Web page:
Each Mexican voter has a government-issued photographic voter ID card, which he presents to election authorities. They have a book with the photograph of each and every voter precinct. Each precinct has such a book.Across from the election authorities are seated representatives from various political parties. When the election authority at the table calls the name of the voter, his name is checked off in the precinct book. The voter also has his thumb stained with ink that wears off in a few days.
Sunday, July 08, 2018
We could learn a thing or two from Mexico’s voting system
Down in Mexico, elections are on Sunday, and everyone is supposed to vote. The new president will take over in December, five months away.
President Trump and “Presidente-Electo” Andrés López-Obrador spoke by phone last week. They say that it went well. By the way, I will not be surprised if the two men meet in person, sort of like when President-Elect Reagan and President López-Portillo shook hands in January 1981 at one of the border bridges.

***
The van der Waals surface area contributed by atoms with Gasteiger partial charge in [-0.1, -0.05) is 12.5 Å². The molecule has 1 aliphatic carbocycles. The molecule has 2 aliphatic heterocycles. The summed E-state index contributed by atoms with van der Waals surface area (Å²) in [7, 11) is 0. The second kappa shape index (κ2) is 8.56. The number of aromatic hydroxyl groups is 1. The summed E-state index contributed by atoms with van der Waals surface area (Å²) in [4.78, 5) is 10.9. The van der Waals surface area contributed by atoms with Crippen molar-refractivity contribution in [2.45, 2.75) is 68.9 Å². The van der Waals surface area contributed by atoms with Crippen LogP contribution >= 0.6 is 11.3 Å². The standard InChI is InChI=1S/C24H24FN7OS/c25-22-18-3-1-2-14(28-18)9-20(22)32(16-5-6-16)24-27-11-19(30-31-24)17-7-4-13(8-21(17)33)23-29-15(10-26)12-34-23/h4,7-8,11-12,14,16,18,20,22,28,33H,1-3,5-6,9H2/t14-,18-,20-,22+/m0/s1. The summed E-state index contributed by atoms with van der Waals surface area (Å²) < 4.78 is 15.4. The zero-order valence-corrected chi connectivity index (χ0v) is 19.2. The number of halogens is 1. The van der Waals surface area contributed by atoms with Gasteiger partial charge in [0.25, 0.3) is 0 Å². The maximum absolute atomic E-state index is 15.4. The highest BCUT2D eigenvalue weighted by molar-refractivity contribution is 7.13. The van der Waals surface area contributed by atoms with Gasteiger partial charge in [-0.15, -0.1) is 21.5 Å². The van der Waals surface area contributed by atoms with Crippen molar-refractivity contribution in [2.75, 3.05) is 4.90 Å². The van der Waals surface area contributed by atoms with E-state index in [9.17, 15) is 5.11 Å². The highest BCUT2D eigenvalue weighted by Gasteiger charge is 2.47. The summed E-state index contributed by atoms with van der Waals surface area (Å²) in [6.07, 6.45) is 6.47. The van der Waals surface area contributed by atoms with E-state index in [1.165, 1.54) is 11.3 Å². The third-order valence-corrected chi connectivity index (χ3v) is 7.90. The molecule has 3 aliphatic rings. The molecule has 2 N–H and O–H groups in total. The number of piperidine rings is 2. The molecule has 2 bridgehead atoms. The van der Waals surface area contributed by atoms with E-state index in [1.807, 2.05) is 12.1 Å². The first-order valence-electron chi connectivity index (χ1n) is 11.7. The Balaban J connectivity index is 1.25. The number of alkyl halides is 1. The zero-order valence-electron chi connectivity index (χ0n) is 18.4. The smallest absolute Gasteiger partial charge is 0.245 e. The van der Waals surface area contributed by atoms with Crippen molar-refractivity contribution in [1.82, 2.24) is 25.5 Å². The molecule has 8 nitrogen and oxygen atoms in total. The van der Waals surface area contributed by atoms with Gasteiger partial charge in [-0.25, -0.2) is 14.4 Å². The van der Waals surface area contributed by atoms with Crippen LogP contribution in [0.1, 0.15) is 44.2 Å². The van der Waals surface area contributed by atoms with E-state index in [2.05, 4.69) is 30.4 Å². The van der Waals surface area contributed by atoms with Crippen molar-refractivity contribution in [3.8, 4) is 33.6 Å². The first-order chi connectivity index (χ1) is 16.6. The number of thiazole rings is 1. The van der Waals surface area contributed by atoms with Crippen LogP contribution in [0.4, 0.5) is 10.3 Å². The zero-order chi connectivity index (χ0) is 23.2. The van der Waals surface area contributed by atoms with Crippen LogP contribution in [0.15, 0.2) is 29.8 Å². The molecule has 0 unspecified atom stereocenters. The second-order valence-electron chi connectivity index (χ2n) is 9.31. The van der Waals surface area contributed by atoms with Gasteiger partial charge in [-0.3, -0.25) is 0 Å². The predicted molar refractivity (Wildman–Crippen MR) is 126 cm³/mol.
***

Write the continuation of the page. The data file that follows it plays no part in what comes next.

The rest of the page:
Mexico can teach us a thing or two about voting. The Mexicans have a wonderful voter ID system, as my friend Allan Wall explained:
It’s a wonderful system, and everyone south of the border speaks highly of it.
Recently, I told a Mexican that some Democrats call it racist to require a photo ID. He looked at me with astonishment and told me to explain it again. I did, and he used some expletive to describe the critics of photo ID.
When it comes to voting, and the integrity of voting, Mexico is doing it better.
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